In the fourth contribution, René Wolfsteller examines the role and effectiveness of another governance tool that the Guiding Principles and subsequent UN resolutions regard as a particularly promising instrument for the provision of access to remedy for victims of corporate human rights abuses: NHRIs. In “The unrealized potential of National Human Rights Institutions: Conditions for effective engagement and proposal for reform,” Wolfsteller (2022) identifies a broad legal mandate extending to the private sector and a combination of strong promotional and complaints handling powers as essential structural conditions for effective NHRI engagement with business-related human rights abuses. The fact that the Paris Principles as the most important international steering instrument for the design and functions of NHRIs do not prescribe these features contributed to a situation, according to Wolfsteller’s analysis, in which a significant number of institutions has no complaints handling powers in relation to business actors and only a small minority of NHRIs has been vested with powers and mandates covering both public and private actors and a broad range of rights norms. As a result, the majority of NHRIs is severely limited in their ability to improve human rights compliance in the private sector and, in particular, to fulfill the role of state-based, non-judicial grievance mechanisms in relation to corporate rights abuses as envisaged by the UNGPs. To resolve that mismatch, Wolfsteller proposes to adjust and apply the Paris Principles in a way which would increase the pressure on states to enhance the mandates and powers of their NHRIs with regard to the prevention and remedy of business-related human rights abuses. Revising the Paris Principles in this way, he argues, would not only contribute to the “hardening” of the UN Guiding Principles’ soft law provisions but would also strengthen NHRIs’ capability to function as national implementation mechanisms of a potential business and human rights treaty in the future.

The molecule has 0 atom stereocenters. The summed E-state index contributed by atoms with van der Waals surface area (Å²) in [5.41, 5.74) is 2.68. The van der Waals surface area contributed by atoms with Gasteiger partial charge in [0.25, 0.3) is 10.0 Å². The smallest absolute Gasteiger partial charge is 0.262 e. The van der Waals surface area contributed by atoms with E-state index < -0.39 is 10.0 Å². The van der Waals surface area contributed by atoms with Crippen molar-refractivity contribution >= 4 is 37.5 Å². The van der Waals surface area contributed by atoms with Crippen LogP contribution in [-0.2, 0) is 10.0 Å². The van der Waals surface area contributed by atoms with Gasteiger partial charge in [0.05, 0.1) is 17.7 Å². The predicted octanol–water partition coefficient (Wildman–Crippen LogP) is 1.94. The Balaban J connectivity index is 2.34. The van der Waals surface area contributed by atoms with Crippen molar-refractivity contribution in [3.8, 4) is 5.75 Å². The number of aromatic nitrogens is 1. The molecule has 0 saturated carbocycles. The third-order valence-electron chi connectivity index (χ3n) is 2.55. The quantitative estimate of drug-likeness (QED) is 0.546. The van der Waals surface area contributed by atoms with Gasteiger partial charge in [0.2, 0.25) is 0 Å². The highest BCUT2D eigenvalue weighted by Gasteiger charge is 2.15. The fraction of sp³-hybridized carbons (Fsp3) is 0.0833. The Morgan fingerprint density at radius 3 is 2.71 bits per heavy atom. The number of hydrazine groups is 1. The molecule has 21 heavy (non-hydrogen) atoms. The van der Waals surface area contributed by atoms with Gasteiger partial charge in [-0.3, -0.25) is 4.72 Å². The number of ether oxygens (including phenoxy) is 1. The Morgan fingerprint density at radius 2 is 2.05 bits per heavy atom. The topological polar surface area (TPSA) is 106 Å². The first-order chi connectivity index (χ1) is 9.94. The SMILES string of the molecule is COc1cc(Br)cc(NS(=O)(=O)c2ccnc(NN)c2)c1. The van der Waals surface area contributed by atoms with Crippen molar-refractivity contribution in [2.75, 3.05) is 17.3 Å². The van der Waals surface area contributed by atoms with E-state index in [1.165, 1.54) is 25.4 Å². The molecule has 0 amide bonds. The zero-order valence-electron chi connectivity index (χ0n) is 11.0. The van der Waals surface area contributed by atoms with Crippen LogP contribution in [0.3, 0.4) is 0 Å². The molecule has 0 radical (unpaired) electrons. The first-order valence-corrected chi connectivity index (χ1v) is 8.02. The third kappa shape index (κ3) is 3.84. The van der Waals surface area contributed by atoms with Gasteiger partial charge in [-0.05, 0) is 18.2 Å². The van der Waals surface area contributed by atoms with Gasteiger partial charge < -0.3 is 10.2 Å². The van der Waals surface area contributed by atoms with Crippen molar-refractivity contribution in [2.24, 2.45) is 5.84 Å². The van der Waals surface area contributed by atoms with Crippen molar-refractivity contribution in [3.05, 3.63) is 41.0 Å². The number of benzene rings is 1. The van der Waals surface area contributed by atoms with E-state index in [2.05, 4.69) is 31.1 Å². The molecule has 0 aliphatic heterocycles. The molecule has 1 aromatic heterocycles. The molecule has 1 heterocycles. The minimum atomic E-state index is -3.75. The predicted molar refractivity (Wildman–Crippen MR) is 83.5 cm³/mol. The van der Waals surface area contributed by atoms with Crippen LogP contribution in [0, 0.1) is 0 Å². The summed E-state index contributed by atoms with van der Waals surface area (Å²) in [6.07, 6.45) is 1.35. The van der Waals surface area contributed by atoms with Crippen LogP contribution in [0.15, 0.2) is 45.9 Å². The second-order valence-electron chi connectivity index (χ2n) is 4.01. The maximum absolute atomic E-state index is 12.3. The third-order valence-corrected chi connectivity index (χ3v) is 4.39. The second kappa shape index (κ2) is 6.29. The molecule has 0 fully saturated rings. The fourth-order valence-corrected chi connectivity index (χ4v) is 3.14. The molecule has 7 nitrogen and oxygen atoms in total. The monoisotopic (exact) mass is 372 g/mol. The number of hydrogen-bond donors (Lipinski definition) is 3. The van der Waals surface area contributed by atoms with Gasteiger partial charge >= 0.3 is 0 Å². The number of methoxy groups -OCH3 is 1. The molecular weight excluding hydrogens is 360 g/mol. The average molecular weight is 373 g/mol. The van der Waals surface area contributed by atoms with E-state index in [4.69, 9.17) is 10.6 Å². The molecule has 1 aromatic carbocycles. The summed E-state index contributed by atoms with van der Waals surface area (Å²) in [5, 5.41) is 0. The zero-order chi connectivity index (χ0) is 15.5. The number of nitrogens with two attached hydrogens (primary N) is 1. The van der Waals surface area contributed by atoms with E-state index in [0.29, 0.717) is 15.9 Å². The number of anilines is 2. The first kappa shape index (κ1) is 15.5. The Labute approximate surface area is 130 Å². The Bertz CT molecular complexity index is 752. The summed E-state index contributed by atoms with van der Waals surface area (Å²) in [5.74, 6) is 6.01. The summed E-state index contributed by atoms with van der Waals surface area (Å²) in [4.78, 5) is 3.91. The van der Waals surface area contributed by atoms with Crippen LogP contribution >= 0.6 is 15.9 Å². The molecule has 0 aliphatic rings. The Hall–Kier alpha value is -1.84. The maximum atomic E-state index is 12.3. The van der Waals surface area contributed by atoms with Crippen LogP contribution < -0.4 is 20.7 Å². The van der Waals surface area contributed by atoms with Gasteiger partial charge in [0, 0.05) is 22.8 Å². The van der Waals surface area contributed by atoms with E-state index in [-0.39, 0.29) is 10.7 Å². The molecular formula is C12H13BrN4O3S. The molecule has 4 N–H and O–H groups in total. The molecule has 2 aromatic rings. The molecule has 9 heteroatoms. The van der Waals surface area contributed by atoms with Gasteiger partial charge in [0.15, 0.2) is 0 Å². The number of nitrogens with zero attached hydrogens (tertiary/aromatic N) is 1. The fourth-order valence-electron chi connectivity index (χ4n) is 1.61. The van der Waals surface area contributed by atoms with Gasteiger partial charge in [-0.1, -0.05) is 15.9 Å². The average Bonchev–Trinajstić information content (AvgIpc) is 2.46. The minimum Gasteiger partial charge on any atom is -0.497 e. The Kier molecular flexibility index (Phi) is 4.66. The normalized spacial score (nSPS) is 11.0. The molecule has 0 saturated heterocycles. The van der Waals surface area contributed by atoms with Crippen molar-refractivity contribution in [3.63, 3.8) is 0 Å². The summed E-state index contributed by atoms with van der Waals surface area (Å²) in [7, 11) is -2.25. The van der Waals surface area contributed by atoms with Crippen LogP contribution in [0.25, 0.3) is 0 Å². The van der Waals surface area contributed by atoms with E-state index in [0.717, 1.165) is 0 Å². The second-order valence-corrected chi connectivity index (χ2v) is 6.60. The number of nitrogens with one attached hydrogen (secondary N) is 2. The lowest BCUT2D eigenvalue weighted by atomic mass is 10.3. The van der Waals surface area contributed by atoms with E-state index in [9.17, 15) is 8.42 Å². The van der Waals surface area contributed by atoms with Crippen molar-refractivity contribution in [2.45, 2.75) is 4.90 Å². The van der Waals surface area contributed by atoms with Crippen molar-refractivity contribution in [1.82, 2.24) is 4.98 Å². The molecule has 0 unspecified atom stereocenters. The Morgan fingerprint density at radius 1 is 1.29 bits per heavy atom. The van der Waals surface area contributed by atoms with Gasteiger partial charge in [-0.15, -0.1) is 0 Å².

In the following article “National Action Plans on Business and Human Rights: An experimentalist governance analysis,” Claire Methven O’Brien, John Ferguson and Marisa McVey (2022) analyze the development processes of National Action Plans on business and human rights (NAPs) in 25 states through the lens of experimentalist governance theory. Advanced in response to critics of the legitimacy and effectiveness of international human rights norms, experimentalist human rights governance takes into account and facilitates stakeholder participation and processes of collective learning and revision, which, according to the authors, renders it particularly suitable for application to business and human rights regulation. Indeed, Methven O’Brien, Ferguson, and McVey find that most NAP processes resemble key features of effective local implementation mechanisms hypothesized by experimentalist governance theory, such as stakeholder participation, agreement on a common problem, implementation, monitoring and reporting mechanisms, and procedures to evaluate the effectiveness of policy measures. However, in their study, the authors also identify weaknesses in states’ NAP development practice of the past and present. In most states, stakeholder consultations for NAP development did not sufficiently include vulnerable groups who are at heightened risk of being marginalized and discriminated against. Moreover, most NAPs are short of explicit indicators and measurable targets, with government administrations often lacking the institutional and informational apparatus to generate reliable data and monitor the implementation of policy measures. As a result, it is often unclear how processes of peer review-based evaluation and policy learning can be secured, and how NAPs can be meaningfully adjusted to increase their effectiveness. Nonetheless, the authors note that, despite significant differences in their structure and approach, NAPs have generated relatively sophisticated governance architectures. If future NAP development processes can remedy the weaknesses identified by Methven O’Brien, Ferguson, and McVey in their analysis, the authors are hopeful that NAPs can contribute to human rights change in the business sector.